For fashion, stop by Feathers, Victorians, The Polka-Dot Palm and Downtown Diva. At the latter, I bought some cute accessories before starting on the serious business of gift hunting. I ended up finding the perfect Mother’s Day present at Byrum True Value Hardware, Gifts and Crafts, an emporium with everything from power tools to music boxes. Bonus: Free gift-wrapping.
There’s also a jewelry store, farmers market, antiques, art galleries, bookstores, a quirky vintage and hand-painted furniture shop called Finders KeepHERs and an old-fashioned soda fountain inside the drugstore. And more. Allow an afternoon to browse at a leisurely pace.
Where to Stay
At a locally owned bed and breakfast, of course. The town has quite a few to choose from.
Granville Queen: The first thing to impress you about the Granville Queen is the building. It’s Greek Revival, built in 1907, with 1880s Italian furniture. Breakfast is served in a classy setting, but you won’t care about that much as you dig into hearty entrees like country ham casserole and pumpkin pancakes.
Captain’s Quarters Inn: Next door to the Granville Queen, this inn also has great food and Southern style. But my interest was piqued by the themed murder mystery weekends. You can unravel clues throughout your stay, which culminates with a big reveal after breakfast Sunday morning.
The Table at Inner Banks Inn: Popular as a wedding venue, Inner Banks Inn spans nearly 3 acres and 4 buildings, including a renovated barn and a Victorian mansion. If you want the charm of a B&B but more of the privacy of a boutique hotel, this is a good fit. Fortunately, you don’t have to stay overnight to dine at The Table at Inner Banks, their farm-to-table restaurant featuring a locally focused rotating menu.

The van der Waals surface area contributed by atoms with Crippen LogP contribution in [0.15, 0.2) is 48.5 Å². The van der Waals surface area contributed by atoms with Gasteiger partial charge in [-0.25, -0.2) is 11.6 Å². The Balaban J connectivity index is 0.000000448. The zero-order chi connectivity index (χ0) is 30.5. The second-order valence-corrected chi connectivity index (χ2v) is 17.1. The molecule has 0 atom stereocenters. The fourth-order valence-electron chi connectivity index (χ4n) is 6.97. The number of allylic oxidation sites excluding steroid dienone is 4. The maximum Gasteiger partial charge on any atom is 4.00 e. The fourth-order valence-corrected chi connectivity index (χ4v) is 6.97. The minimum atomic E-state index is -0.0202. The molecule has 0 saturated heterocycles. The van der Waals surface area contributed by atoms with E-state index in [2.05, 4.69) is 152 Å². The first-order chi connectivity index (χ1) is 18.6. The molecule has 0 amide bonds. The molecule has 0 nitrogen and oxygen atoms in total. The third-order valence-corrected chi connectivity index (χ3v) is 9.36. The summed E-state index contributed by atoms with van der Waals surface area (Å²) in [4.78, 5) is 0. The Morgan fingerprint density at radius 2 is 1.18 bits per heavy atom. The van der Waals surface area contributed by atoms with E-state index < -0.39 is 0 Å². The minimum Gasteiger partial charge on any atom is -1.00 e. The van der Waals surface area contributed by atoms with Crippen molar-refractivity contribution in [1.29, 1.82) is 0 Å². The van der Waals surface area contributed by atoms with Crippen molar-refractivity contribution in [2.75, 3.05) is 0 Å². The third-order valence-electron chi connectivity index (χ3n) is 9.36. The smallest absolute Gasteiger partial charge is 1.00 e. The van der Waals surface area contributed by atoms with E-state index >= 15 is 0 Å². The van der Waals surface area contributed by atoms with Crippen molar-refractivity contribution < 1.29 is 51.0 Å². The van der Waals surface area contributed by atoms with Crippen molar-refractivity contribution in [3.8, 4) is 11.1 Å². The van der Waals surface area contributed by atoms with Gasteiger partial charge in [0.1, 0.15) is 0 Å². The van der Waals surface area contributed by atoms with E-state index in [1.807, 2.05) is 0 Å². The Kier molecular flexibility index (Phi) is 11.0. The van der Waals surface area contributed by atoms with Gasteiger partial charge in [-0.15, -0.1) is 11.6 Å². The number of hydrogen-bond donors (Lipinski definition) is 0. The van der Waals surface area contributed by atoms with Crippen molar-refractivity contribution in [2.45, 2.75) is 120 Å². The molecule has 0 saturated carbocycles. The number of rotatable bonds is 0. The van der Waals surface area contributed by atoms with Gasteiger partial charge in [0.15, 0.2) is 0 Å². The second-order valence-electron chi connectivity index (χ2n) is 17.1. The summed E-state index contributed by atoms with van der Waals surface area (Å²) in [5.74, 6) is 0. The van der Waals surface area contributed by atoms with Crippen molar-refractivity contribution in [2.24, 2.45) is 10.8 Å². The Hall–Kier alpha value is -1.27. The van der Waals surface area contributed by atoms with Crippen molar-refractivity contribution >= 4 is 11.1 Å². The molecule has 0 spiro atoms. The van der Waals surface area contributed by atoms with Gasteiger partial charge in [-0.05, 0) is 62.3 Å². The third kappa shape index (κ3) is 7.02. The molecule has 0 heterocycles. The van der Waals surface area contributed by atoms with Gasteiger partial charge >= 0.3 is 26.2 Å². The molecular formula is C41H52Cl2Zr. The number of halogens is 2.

The Cotton Gin Inn: Opened in October 2016, this inn is probably most known for its beautiful grounds and creative food. It’s run by a sort of Renaissance woman, Cheryl Orr, who combines the arts of gardening, interior design, culinary (breakfasts you’ll be talking about for weeks) and entrepreneurship. If you’re not staying there, try to snag a seat at one of her supper clubs. You will not regret it.
Need more travel inspiration for Edenton, NC?
Visit Edenton assisted with my stay, and they truly love talking with travelers. Get personalized advice for your trip by calling 800-775-0111.
Last tip: Try the peanuts. They’re processed at the local factory, and they just seemed to taste better than other peanuts. Maybe it was just that Edenton charm getting me?